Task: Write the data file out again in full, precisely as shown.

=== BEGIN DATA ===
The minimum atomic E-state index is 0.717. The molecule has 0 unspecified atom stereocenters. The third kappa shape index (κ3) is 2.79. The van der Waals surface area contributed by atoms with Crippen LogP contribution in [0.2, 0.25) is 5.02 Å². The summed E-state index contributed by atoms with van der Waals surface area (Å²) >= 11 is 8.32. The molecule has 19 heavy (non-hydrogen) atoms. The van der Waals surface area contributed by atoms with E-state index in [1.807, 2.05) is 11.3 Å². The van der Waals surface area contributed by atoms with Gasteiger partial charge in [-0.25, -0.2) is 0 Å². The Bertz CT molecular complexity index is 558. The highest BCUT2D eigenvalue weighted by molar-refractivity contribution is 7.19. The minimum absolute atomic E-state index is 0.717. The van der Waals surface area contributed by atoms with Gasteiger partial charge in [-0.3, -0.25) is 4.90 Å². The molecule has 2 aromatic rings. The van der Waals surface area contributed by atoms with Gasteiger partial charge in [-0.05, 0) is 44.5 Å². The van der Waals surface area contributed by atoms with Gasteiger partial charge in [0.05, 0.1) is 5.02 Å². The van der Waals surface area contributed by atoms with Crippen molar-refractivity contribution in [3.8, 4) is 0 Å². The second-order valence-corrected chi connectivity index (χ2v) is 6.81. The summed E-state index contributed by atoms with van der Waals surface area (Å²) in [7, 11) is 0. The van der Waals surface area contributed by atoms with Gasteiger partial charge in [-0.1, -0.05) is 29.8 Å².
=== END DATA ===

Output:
The minimum atomic E-state index is 0.717. The molecule has 0 unspecified atom stereocenters. The third kappa shape index (κ3) is 2.79. The van der Waals surface area contributed by atoms with Crippen LogP contribution in [0.2, 0.25) is 5.02 Å². The summed E-state index contributed by atoms with van der Waals surface area (Å²) >= 11 is 8.32. The molecule has 19 heavy (non-hydrogen) atoms. The van der Waals surface area contributed by atoms with E-state index in [1.807, 2.05) is 11.3 Å². The van der Waals surface area contributed by atoms with Gasteiger partial charge in [-0.25, -0.2) is 0 Å². The Bertz CT molecular complexity index is 558. The highest BCUT2D eigenvalue weighted by molar-refractivity contribution is 7.19. The minimum absolute atomic E-state index is 0.717. The van der Waals surface area contributed by atoms with Gasteiger partial charge in [-0.3, -0.25) is 4.90 Å². The molecule has 2 aromatic rings. The van der Waals surface area contributed by atoms with Gasteiger partial charge in [-0.05, 0) is 44.5 Å². The van der Waals surface area contributed by atoms with Gasteiger partial charge in [0.05, 0.1) is 5.02 Å². The van der Waals surface area contributed by atoms with Crippen molar-refractivity contribution in [3.8, 4) is 0 Å². The second-order valence-corrected chi connectivity index (χ2v) is 6.81. The summed E-state index contributed by atoms with van der Waals surface area (Å²) in [7, 11) is 0. The van der Waals surface area contributed by atoms with Gasteiger partial charge in [-0.1, -0.05) is 29.8 Å².